Every November the Victoria’s Secret Angels descend in a cloud of hairspray, crystals and pink satin. The fashion show is watched by an audience of millions and streamed on YouTube by thousands more. Everyone tunes in to watch these high-flying models parade their pins down the catwalk. The bright lights and glamour enables viewers to willingly succumb to the gaudy excess. Yet, also works to detract from the more serious issues that exist within this glittering extravaganza.
Despite being an avid hater of Victoria’s Secret, I will admit to being a fascinated onlooker when it comes to the fashion show. This is because I am in not-so-secret awe of the scantily clad creatures that strut around, blowing kisses and emanating physical superiority. On the whole though, I find it pretty nauseating. The purpose of the show is to elevate and adorn the Victoria’s Secret lingerie to the max through a high profile event that exudes elitism. Star performers, celebrity guests and some of the highest paid models in the industry come together to create an alternative reality that glorifies in the aesthetic.
The lingerie itself is showcased through various themes, this year there was British Invasion, Birds of Paradise, Shipwrecked, Pink Network, Parisian Nights and Snow Angels. On the whole, the outfits are as tacky and ridiculous as the names would suggest, accessorised with anything and everything from long silky trains and elaborate jewellery, to skin-tight jumpsuits and knee-high leather boots. And a pair of huge, ornate wings for the models under permanent contract with Victoria’s Secret, known as Angels.
The outfits are as tacky and ridiculous as the names would suggest.
It is one big parade of excess, topped off by the annual pièce de résistance, the Victoria’s Secret fantasy bra. This year saw Candice Swanepoel in a $10 million creation that featured a 52-carat Ruby at its centre. This garish and superfluous statement epitomises the grossly excessive feel of the whole show.
Women all over the world dream of emulating these models who appear so beautiful and confidant. Yet we are watching through VS candy-pink tinted glasses.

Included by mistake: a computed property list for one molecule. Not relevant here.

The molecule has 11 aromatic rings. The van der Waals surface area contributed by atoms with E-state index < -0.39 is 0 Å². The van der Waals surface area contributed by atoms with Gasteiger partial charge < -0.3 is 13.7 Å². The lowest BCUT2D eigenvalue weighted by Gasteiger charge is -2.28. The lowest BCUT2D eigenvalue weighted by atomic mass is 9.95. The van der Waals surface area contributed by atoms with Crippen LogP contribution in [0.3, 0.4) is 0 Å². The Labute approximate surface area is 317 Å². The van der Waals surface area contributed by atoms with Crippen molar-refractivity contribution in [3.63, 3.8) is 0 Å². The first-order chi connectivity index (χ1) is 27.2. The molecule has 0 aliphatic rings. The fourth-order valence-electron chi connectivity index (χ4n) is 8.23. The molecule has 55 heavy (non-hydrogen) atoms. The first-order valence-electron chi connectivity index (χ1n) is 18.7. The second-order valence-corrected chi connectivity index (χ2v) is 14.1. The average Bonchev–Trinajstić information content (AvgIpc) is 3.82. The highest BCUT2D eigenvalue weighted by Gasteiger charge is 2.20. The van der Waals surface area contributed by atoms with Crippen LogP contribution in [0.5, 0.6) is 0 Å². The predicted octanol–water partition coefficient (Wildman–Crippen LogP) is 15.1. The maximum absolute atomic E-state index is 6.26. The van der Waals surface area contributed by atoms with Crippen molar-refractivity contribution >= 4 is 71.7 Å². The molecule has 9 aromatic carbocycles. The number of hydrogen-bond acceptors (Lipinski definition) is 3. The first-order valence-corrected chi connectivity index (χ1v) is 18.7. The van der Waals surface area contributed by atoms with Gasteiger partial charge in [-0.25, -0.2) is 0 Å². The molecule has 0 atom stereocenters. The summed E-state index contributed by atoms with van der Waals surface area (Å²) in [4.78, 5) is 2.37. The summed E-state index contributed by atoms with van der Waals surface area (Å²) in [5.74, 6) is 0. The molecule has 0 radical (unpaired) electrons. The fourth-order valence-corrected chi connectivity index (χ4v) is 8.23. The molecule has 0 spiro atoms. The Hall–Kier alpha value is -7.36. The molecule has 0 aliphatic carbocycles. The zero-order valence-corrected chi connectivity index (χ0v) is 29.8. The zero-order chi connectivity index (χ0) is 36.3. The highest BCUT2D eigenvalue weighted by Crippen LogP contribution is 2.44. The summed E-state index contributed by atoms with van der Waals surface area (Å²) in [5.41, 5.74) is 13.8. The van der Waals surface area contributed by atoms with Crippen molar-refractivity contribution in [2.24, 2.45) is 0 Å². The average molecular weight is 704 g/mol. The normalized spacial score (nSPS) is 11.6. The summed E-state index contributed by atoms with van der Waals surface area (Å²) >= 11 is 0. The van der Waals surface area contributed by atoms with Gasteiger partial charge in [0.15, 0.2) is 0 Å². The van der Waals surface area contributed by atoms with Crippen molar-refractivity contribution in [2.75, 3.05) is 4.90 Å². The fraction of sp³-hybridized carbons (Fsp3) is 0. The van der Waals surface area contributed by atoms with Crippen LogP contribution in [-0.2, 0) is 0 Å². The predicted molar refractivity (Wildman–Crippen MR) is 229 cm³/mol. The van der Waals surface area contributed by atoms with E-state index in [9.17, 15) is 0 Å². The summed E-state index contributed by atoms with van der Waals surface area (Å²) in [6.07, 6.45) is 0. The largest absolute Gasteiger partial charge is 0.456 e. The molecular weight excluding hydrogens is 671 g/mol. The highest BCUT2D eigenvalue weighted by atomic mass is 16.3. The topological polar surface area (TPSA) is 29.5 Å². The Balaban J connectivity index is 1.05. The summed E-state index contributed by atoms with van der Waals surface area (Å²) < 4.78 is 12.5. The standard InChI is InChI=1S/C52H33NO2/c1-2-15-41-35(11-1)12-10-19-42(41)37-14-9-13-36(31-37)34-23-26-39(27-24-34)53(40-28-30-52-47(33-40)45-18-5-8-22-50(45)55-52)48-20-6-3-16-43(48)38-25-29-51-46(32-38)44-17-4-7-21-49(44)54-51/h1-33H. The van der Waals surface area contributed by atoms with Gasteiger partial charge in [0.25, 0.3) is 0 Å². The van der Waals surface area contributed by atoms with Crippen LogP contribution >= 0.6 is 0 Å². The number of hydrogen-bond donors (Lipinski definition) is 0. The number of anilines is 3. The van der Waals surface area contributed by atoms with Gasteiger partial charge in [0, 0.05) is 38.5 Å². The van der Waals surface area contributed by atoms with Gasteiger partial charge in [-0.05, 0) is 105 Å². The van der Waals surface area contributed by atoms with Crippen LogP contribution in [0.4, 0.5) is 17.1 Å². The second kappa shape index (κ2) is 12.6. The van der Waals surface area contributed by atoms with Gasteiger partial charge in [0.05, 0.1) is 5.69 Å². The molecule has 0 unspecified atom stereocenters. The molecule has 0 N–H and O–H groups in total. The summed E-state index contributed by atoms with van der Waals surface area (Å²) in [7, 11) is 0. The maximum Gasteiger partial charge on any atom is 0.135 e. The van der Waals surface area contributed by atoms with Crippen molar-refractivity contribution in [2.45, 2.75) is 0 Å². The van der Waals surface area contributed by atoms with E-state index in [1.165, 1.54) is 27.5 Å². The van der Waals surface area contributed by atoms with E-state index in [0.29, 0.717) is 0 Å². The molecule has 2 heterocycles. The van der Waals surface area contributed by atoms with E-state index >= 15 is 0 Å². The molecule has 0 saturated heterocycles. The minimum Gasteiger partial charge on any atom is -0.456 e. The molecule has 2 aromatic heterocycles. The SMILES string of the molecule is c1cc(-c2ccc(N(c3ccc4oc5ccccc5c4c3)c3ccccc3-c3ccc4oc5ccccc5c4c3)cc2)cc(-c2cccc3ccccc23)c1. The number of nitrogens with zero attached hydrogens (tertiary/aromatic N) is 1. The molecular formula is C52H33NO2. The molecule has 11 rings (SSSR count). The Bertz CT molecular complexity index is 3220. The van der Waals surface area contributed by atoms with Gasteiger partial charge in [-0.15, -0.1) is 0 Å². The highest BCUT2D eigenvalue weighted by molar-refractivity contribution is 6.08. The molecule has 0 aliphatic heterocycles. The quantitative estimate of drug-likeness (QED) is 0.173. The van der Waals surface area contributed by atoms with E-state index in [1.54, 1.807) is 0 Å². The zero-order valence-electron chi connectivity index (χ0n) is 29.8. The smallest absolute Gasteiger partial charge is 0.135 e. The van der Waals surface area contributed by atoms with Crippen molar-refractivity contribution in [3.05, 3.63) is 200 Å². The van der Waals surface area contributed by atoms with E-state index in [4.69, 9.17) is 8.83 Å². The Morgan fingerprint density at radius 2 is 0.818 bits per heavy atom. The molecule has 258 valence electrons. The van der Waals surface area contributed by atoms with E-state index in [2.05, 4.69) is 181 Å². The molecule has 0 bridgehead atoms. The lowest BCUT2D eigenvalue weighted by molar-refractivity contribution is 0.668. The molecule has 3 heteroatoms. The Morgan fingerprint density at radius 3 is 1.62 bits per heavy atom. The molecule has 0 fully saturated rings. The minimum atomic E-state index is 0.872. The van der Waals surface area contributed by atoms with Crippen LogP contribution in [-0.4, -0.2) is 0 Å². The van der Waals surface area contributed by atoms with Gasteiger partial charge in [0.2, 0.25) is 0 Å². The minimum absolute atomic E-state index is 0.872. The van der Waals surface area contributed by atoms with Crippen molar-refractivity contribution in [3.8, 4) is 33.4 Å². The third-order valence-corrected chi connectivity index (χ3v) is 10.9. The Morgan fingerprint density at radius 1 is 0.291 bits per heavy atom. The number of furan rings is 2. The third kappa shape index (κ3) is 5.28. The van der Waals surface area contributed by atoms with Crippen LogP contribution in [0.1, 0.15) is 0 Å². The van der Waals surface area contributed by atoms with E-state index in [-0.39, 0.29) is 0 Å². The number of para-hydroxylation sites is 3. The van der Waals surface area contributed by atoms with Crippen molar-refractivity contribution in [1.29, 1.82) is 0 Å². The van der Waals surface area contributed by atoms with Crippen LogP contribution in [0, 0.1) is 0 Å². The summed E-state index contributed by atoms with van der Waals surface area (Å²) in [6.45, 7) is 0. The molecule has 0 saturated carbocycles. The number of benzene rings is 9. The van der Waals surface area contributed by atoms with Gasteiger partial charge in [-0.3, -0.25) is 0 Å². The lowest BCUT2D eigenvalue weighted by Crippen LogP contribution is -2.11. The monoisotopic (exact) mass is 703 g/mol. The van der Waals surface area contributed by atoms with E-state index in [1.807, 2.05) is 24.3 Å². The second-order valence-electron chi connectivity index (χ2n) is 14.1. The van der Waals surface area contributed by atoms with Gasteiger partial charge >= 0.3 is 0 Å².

Although admittedly, the fancy dress element brings a refreshing sense of fun to the runway, it also accentuates the falsity of the show. Victoria’s Secret push the stereotype of ‘the model’ as the happiest of women due to her ‘perfect’ physique. Women all over the world dream of emulating these models who appear so beautiful and confidant. Yet we watch through VS candy-pink tinted glasses.
Former Victoria’s Secret model Cameron Russell made headlines earlier this year when she gave a talk at the Tedx Conference, answering questions on modelling with ‘an honest twist’. She spoke openly about the misleading answers that models give in order to maintain the happy, glamorous image so key to the industry.
Instead, Russell declared that models are some of the ‘most insecure women probably on the planet’. She reiterates what we know but are brainwashed into forgetting; that thin thighs and shiny hair are not the key to happiness. Russell draws much-needed attention to the construction that goes on behind the scenes; how models are manufactured to look and behave in a certain way in order to sell a product.
The models claim that the show is about female empowerment, yet who is it empowering for?
Since its start, the Victoria’s Secret show has been described as provocative and overtly sexual, with some objectors going as far as to describe it as soft porn. Though perhaps a little extreme, it is important to consider the target audience that VS are aiming at. The decision to enlist teenage heartthrob Justin Beiber to sing at the 2012 show is a sure fire guarantee that millions of young girls will tune in to watch him cavort with these skinny, sexualised models.
What does the show say to these young women watching from home, so many of whom are unhappy with their bodies, about what men find attractive? The models claim that the show is about female empowerment, yet who is it empowering for? Perhaps for the angels who can bask in the glory of their own perfection, but definitely not for us mere mortals at home.
Viewers and fans should remember that it is just a show, a candy-pink, fake-tanned, blow-dried façade.
Victoria’s Secret cleverly markets their products in an attempt to persuade the consumer that if we buy their lingerie we will look something like the beautiful women that model them so expertly. The show is the cherry on top of the VS cake; real life validation that these models are perfect, not only in the airbrushed catalogues, but in real life too. Instead though, viewers and fans should remember that it is just a show. A candy-pink, fake-tanned, blow-dried façade.
Images: blog.iamitalian.com, fashion.telegraph.com, mirror.co.uk, english.pradva.ru